Why Ratatouille In An Underrated Pixar Classic

Remy in Ratatouille.

Remy in Ratatouille.

As a fan of animated movies, Pixar has always been at the top of my list of best films. With standouts like Coco, WALL-E, and The Incredibles, the popular animation studio has turned out some awesome hits that deserve all of the praise they received. But there’s one Pixar film that always seems to go under the radar. No, I’m not talking about Cars, considering the marketing behind that is unbelievable. I’m talking about Ratatouille.

While under the same studio, no one ever really seems to talk about Ratatouille because of the films that followed it (like Up and Toy Story 3), or even the ones that came before (like The Incredibles and Finding Nemo). But I’m here to say that Ratatouille is an underrated classic, and it deserves much more praise than it has been given.

Remy in Paris in Ratatouille.

Ratatouille's Animation Is Absolutely Stunning For 2007

Keep in mind that this movie came out in 2007. While CGI-animation has come a long way since Pixar’s launch, it wasn’t at the peak it is now where at some point, the movie almost looks realistic. But think about the animated movies that also came out in 2007. Films like Bee Movie, Surf’s Up, and Shrek the Third came out and while they were animated great as well, nothing quite hit like Ratatouille.

That first shot of when Remy crawled out of the sewer and onto the roofs, overlooking Paris? The Eiffel Tower in the distance? All of those beautiful lights before panning over to Gusteau’s? Not only is that shot amazing but the cinematography, in general, is fantastic for an animated film more than a decade ago.

Remy and Linguine in Ratatouille.

The Communication Barrier Plot Is An Awesome Conflict

Look, this is an animated movie. The creators could have easily dodged that bullet and made Remy able to talk to Linguine super easily, teaching him how to cook straight from his mouth. However, they decide to make it harder for the two to communicate, where all they really have as forms of movement are head nods or shakes, and Remy’s control of his limbs through Linguine’s hair.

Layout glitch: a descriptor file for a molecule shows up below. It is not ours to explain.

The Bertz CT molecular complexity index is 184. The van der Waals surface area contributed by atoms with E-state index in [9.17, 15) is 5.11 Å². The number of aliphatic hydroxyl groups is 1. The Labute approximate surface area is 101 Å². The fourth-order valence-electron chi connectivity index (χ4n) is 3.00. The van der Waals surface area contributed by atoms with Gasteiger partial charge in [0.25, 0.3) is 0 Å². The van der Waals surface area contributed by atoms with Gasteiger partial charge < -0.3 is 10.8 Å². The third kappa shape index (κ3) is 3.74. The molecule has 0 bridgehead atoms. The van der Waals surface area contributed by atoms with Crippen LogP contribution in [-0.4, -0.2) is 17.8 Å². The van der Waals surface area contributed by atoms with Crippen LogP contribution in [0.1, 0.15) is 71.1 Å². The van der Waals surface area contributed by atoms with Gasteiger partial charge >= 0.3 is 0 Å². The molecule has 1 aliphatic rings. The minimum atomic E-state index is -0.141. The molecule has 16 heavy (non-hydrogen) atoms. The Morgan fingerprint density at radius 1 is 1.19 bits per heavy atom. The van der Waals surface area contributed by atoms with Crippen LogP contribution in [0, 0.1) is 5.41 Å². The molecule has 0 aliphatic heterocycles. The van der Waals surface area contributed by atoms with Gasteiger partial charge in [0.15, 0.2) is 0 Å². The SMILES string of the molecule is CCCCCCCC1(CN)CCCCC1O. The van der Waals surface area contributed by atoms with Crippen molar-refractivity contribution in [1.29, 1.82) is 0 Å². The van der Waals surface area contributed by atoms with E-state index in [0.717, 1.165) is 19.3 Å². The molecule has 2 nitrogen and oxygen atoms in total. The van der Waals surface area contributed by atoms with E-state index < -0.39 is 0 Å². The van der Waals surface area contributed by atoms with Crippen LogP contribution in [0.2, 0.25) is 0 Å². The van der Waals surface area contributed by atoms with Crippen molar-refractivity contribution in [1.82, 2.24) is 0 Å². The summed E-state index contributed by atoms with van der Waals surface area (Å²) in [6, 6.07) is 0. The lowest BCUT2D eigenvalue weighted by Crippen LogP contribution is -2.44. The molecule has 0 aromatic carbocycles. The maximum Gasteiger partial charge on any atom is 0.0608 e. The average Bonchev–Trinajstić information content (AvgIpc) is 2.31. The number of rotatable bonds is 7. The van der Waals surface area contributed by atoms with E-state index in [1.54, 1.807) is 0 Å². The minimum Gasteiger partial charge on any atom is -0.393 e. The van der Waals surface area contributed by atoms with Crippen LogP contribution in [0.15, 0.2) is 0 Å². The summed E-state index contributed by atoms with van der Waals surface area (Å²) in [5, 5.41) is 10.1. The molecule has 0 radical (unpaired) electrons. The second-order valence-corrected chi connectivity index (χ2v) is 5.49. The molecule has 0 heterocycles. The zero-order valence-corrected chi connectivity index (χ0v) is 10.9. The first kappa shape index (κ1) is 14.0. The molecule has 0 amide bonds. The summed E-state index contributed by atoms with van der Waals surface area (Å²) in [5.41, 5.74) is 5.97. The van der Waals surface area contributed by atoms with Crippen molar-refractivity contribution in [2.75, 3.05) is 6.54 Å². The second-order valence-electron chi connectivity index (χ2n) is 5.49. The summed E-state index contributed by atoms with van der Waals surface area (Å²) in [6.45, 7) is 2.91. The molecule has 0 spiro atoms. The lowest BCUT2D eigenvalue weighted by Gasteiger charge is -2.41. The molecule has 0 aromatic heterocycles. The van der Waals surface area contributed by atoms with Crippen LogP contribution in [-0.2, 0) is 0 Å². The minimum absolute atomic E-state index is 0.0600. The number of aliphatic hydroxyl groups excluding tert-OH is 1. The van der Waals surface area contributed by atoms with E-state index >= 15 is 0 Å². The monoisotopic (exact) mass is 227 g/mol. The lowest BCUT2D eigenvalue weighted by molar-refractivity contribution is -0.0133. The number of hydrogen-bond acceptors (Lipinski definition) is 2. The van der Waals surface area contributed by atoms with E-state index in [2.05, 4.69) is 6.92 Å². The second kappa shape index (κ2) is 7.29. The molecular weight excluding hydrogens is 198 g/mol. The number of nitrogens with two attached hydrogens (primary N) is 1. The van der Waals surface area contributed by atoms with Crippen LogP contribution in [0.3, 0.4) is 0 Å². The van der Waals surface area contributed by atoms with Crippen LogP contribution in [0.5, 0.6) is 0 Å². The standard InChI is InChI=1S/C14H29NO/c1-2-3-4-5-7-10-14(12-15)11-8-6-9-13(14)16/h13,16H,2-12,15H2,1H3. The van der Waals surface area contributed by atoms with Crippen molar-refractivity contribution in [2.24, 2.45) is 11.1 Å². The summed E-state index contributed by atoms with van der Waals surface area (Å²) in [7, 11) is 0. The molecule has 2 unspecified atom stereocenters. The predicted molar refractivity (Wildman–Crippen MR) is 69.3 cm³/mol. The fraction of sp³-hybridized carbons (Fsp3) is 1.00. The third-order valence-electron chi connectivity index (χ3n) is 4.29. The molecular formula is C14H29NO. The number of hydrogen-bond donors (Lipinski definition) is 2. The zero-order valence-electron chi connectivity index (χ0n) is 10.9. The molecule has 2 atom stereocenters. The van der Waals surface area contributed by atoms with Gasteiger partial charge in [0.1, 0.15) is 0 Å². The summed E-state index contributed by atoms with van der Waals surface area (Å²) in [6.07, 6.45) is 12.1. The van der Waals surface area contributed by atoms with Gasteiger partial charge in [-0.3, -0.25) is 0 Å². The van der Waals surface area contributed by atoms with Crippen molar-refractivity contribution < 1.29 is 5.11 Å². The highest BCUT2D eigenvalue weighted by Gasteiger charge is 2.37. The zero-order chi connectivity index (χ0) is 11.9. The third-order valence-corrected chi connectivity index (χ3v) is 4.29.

But that’s what makes Ratatouille stand above the rest because they decide to move forward with this language barrier between them. And at first, it’s a conflict that they slowly learn how to get through until they are a well-oiled machine. It’s a different take for sure, but it most certainly changes the tone of the movie and the seriousness of the situation.

Remy in the kitchen cooking in Ratatouille.

That Opening Kitchen Scene Is So Cool

Okay, this might just be me because I love cooking, but seeing Ratatouille's opening scene of a real-working gourmet kitchen was so interesting to watch. I’ve already mentioned before that the animation for 2007 was fantastic, and that includes this scene, but what really makes it entertaining is how realistic it feels.

The yelling across stations, the fast-paced movement of the waiters moving from spot to spot, the chefs moving throughout the kitchen to try and get everything together – it’s all so chaotic and yet it fits the moment perfectly. And right then, we are introduced to the clumsily but sweet Linguine, who really has no idea what he’s doing but he’s trying his best. It’s the perfect introduction to what this movie is going to be about.

Remy and Linguine in the kitchen in Ratatouille.

Ratatouille's Message Is Great

The “in-your-face” message is “anyone can cook,” as it is mentioned multiple times throughout Ratatouille. And I, too, believe in that – as someone who barely knew how to cook scrambled eggs two years ago without burning them and can now cook a Thanksgiving feast. But the overarching message of this film is that with great perseverance, anything is possible.

Think about it. Remy is a literal rat who winds up cooking in a Parisian kitchen through his sheer will to live and to prove himself. Even Linguine overtime starts to persevere despite the obstacles that are thrown at him. When Ego is introduced, he doesn’t cower in a corner and let it get to him, but tries to think of the best solution so that he and his tiny chef (Remy) could keep Guestau’s open.